Northwestern researchers develop method to spot cancer early

Alice Yin, Assistant Campus Editor

Northwestern scientists created a new tool that can detect cancer in its initial stages.

The technology, called the NanoFlare, uses DNA nanoparticles that bind onto tumor cells circulating in the bloodstream. Using a genetic-based approach, the particles are able to locate, enter and mark any cells that contain traces of cancer.

“The NanoFlare turns on a light in the cancer cells you are looking for,” Dr. Colby Thaxton, an assistant professor of urology at NU’s Feinberg School of Medicine, said in a news release. “That the NanoFlares are effective in the complex matrix of human blood is a great technical advance. We can find small numbers of cancer cells in blood, which really is like searching for a needle in a haystack.”

With this advance, potentially cancerous cells can be targeted before a tumor develops. NanoFlare can track suspicious cells by probing their genetic code for specific biomarkers. In contrast, current technology only looks at proteins on the cell’s surface.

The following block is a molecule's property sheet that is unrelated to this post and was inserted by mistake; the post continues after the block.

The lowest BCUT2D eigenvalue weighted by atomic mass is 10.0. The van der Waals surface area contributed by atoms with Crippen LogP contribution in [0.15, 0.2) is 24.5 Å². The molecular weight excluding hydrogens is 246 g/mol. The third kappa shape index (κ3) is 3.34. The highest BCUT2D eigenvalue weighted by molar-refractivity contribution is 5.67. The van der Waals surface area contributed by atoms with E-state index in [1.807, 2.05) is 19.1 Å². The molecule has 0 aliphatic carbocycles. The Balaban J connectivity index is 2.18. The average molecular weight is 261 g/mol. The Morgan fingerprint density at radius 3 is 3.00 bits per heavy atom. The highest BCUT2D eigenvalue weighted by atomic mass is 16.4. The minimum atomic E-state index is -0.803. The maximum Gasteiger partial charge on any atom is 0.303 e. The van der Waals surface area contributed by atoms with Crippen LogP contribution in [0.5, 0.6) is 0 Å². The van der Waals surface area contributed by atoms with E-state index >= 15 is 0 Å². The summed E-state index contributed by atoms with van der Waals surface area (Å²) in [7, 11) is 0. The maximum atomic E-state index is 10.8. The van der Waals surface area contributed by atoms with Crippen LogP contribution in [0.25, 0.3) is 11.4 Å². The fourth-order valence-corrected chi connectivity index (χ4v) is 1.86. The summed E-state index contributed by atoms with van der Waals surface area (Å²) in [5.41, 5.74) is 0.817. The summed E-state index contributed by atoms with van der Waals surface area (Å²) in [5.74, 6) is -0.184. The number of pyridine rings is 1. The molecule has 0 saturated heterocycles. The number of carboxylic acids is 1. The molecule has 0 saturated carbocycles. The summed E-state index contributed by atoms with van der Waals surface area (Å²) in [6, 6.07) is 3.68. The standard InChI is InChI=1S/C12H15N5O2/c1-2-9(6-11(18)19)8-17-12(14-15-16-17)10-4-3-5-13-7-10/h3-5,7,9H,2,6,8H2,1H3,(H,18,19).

By marking affected cells, NanoFlare also allows the patient’s cancer to be studied. This approach allows for more personalized treatment.

“Cancers are very genetically diverse, and it’s important to know what cancer subtype a patient has,” Chad Mirkin, a nanomedicine expert and a corresponding author of the study, said in a news release. “Now you can think about collecting a patient’s cells and studying how those cells respond to different therapies. The way a patient responds to treatment depends on the genetic makeup of the cancer.”

NU scientists used a culture of breast cancer cells in their research, which lit up when the NanoFlare bound to the cells’ genetic targets. Although not all tumor cells end up spreading, analysis of cells marked through NanoFlare can identify those cells that will be a threat.

The study will be published this week.

“When it comes to detecting and treating cancer, the mantra is the earlier, the better,” Thaxton said in the release. “This technology may enable us to better detect circulating cancer cells and provides another tool to add to the toolkit of cancer diagnosis.”

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